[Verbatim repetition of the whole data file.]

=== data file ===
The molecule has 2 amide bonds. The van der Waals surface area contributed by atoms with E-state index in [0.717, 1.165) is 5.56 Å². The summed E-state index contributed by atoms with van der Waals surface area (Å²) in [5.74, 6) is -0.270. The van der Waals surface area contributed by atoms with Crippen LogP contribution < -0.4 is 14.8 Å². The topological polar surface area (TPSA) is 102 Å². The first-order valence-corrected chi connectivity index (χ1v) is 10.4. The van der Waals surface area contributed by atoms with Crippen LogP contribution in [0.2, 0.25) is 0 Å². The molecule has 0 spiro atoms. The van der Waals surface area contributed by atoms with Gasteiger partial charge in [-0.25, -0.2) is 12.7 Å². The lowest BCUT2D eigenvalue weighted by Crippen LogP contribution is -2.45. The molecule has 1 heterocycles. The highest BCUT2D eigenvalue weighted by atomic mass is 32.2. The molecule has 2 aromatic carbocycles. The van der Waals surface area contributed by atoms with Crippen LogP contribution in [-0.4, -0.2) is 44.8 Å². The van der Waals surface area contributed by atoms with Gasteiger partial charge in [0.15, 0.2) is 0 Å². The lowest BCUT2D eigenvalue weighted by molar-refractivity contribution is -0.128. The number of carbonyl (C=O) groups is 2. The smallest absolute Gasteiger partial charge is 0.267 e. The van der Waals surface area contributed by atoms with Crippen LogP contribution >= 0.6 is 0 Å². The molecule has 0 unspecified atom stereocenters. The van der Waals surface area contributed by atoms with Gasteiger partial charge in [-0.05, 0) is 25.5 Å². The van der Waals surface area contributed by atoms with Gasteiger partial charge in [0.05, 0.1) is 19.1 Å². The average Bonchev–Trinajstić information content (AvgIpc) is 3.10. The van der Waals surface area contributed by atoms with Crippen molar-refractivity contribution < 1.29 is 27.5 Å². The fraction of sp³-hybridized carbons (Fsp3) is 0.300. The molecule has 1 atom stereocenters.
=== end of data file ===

The molecule has 2 amide bonds. The van der Waals surface area contributed by atoms with E-state index in [0.717, 1.165) is 5.56 Å². The summed E-state index contributed by atoms with van der Waals surface area (Å²) in [5.74, 6) is -0.270. The van der Waals surface area contributed by atoms with Crippen LogP contribution < -0.4 is 14.8 Å². The topological polar surface area (TPSA) is 102 Å². The first-order valence-corrected chi connectivity index (χ1v) is 10.4. The van der Waals surface area contributed by atoms with Crippen LogP contribution in [0.2, 0.25) is 0 Å². The molecule has 0 spiro atoms. The van der Waals surface area contributed by atoms with Gasteiger partial charge in [-0.25, -0.2) is 12.7 Å². The lowest BCUT2D eigenvalue weighted by Crippen LogP contribution is -2.45. The molecule has 1 heterocycles. The highest BCUT2D eigenvalue weighted by atomic mass is 32.2. The molecule has 2 aromatic carbocycles. The van der Waals surface area contributed by atoms with Crippen LogP contribution in [-0.4, -0.2) is 44.8 Å². The van der Waals surface area contributed by atoms with Gasteiger partial charge in [0.15, 0.2) is 0 Å². The lowest BCUT2D eigenvalue weighted by molar-refractivity contribution is -0.128. The number of carbonyl (C=O) groups is 2. The smallest absolute Gasteiger partial charge is 0.267 e. The van der Waals surface area contributed by atoms with Crippen LogP contribution >= 0.6 is 0 Å². The molecule has 0 unspecified atom stereocenters. The van der Waals surface area contributed by atoms with Gasteiger partial charge in [-0.05, 0) is 25.5 Å². The van der Waals surface area contributed by atoms with Gasteiger partial charge in [0.05, 0.1) is 19.1 Å². The average Bonchev–Trinajstić information content (AvgIpc) is 3.10. The van der Waals surface area contributed by atoms with Crippen molar-refractivity contribution < 1.29 is 27.5 Å². The fraction of sp³-hybridized carbons (Fsp3) is 0.300. The molecule has 1 atom stereocenters.